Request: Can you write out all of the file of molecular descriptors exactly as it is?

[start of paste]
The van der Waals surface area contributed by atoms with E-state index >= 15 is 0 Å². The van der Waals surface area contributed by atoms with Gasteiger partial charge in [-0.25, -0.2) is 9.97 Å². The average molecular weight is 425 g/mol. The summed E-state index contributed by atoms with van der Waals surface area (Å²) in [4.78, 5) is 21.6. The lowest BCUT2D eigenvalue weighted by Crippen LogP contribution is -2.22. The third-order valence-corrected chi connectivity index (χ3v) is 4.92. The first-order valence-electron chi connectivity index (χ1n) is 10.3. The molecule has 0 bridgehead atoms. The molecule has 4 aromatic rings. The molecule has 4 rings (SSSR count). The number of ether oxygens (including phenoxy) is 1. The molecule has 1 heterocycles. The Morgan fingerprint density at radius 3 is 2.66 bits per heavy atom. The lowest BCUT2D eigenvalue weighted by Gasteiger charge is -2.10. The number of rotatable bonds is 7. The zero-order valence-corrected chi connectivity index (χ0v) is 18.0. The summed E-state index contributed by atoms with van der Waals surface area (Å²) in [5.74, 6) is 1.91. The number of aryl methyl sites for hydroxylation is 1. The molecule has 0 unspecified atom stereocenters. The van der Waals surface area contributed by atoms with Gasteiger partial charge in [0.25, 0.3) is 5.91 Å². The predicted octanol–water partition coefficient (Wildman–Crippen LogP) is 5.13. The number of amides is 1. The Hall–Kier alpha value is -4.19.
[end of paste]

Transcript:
The van der Waals surface area contributed by atoms with E-state index >= 15 is 0 Å². The van der Waals surface area contributed by atoms with Gasteiger partial charge in [-0.25, -0.2) is 9.97 Å². The average molecular weight is 425 g/mol. The summed E-state index contributed by atoms with van der Waals surface area (Å²) in [4.78, 5) is 21.6. The lowest BCUT2D eigenvalue weighted by Crippen LogP contribution is -2.22. The third-order valence-corrected chi connectivity index (χ3v) is 4.92. The first-order valence-electron chi connectivity index (χ1n) is 10.3. The molecule has 0 bridgehead atoms. The molecule has 4 aromatic rings. The molecule has 4 rings (SSSR count). The number of ether oxygens (including phenoxy) is 1. The molecule has 1 heterocycles. The Morgan fingerprint density at radius 3 is 2.66 bits per heavy atom. The lowest BCUT2D eigenvalue weighted by Gasteiger charge is -2.10. The number of rotatable bonds is 7. The zero-order valence-corrected chi connectivity index (χ0v) is 18.0. The summed E-state index contributed by atoms with van der Waals surface area (Å²) in [5.74, 6) is 1.91. The number of aryl methyl sites for hydroxylation is 1. The molecule has 0 unspecified atom stereocenters. The van der Waals surface area contributed by atoms with Gasteiger partial charge in [0.25, 0.3) is 5.91 Å². The predicted octanol–water partition coefficient (Wildman–Crippen LogP) is 5.13. The number of amides is 1. The Hall–Kier alpha value is -4.19.